Even as BMW AG learns to be an international automaker, Joachim Milberg wants to change the way it develops and produces vehicles.
Milberg, head of the German carmaker's worldwide manufacturing, wants BMW to cut product-development time and reduce the time between a customer order and delivery.
'Those two strategic points are the driving force for the changes we will bring to our production areas,' said Milberg, who recently toured BMW's assembly plant in Spartanburg, S.C. 'Our goal is to make the entire production chain more agile.'
He said the changes will involve cutting the time it takes to tool up for new models and reducing the time it takes suppliers to prepare.
Milberg declined to be more specific about the changes under way at BMW factories. But he suggested they will become more apparent with the debut of a new sport-activity vehicle, under development in Spartanburg.
BMW has been expanding that plant since 1996. Milberg would not say when the expansion will be complete. He said the completion is tied to the new product launch; that date has note been announced.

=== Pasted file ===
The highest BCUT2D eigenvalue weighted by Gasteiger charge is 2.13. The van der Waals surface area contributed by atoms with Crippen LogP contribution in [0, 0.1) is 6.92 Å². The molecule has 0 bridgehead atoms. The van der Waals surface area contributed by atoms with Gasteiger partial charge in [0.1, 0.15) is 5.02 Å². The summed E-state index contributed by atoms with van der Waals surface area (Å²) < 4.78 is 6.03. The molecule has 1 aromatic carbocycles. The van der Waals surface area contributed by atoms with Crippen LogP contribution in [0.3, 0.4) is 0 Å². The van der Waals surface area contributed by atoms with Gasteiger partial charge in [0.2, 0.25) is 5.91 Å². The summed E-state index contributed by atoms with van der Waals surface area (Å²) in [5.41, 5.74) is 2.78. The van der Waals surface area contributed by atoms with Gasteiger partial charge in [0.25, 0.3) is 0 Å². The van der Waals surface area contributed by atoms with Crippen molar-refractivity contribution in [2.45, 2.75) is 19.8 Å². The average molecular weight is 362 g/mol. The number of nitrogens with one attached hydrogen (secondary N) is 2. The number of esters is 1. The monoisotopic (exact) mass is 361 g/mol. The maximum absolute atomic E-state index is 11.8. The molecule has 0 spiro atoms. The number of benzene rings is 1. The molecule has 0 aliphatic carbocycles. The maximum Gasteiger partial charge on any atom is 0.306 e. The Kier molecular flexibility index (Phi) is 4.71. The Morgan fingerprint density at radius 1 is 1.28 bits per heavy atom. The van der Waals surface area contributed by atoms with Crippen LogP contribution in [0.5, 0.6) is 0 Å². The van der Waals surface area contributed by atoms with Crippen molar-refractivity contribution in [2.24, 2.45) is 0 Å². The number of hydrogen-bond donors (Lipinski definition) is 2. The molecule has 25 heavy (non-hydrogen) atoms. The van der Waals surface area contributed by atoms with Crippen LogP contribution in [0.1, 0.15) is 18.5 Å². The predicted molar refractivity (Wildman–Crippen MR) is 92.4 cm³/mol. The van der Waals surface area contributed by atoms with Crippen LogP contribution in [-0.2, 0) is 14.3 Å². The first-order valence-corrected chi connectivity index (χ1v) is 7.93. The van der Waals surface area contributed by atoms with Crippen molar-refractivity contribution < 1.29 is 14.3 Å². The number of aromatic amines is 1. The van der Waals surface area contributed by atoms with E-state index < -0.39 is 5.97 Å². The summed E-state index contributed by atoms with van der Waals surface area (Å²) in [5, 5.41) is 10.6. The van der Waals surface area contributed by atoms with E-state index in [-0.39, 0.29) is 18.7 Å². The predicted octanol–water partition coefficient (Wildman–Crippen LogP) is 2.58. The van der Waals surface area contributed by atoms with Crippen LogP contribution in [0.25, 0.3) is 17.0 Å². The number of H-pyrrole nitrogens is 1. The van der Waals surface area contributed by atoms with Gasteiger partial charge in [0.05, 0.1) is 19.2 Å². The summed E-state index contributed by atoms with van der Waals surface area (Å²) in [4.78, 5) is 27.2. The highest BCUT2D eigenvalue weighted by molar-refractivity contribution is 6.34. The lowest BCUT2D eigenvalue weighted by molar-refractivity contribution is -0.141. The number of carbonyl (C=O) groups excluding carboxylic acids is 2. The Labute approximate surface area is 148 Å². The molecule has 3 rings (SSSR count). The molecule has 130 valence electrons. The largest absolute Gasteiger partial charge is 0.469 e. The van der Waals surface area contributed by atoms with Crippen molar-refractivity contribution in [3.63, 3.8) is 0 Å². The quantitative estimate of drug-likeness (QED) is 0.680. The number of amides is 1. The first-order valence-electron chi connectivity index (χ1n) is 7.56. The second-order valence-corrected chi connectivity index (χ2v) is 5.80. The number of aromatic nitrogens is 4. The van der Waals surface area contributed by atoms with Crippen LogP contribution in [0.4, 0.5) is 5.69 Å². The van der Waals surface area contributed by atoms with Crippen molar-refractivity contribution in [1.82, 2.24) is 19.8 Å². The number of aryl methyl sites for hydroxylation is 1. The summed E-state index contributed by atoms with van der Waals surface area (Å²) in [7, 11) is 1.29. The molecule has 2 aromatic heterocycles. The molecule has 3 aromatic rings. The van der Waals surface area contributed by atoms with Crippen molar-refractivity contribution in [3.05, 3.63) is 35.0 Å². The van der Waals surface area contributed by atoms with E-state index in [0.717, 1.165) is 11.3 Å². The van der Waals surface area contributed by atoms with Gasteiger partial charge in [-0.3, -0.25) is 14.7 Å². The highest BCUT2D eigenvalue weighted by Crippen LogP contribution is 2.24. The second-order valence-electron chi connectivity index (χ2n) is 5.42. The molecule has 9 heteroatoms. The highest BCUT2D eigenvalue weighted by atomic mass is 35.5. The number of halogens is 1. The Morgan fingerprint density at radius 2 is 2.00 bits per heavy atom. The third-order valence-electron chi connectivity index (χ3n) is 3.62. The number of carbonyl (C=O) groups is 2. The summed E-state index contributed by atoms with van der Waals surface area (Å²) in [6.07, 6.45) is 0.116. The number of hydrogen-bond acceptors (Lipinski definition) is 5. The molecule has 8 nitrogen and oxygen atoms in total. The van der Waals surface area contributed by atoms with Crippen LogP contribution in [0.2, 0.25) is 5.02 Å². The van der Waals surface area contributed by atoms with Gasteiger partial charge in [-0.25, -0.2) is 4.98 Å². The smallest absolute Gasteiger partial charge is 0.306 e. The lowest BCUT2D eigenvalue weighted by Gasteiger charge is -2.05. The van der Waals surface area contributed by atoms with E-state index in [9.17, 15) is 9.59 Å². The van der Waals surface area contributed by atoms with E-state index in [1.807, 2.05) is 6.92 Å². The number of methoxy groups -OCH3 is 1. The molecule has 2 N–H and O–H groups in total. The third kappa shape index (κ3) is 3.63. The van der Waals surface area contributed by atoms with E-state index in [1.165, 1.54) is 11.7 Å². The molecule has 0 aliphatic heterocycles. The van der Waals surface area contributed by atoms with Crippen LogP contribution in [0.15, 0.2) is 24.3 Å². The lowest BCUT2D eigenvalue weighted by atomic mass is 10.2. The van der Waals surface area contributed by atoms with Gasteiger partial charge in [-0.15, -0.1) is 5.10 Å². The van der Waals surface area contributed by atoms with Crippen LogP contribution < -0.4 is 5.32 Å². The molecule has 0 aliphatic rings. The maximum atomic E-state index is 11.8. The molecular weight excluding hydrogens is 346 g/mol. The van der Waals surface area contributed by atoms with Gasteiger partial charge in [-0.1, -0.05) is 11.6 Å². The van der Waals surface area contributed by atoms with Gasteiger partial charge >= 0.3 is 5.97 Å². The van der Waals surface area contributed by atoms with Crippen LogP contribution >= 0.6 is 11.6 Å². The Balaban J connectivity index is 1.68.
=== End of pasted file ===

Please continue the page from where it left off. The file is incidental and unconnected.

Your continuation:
But he said that an 'analysis center' is being added to the plant, with duties that address the kind of 'agile' changes he wants.
The center will add more engineers to the current staff to test new processes and products and perform quality analysis.
The addition of engineers in South Carolina reflects BMW's changing world outlook.
The automaker stepped outside of Germany as a manufacturer for the first time only in 1992, when it broke ground for the Spartanburg factory. Since then it has purchased Britain's Rover Group, expanded a South African kit factory into a full-fledged auto plant, led Rover to construct a small-engine plant in Brazil, and moved to acquire Rolls-Royce Motors Ltd.
Now, Milberg said, BMW wants all of its plants to work in harmony, exchanging ideas and communicating more freely.
He noted that innovations in the way Spartanburg paints vehicles - using waterborne paint for a base coat - have now been installed at BMW's plants in Munich and Dingolfing, Germany. The technology will soon be installed at the South African plant, he said, and eventually at all BMW plants.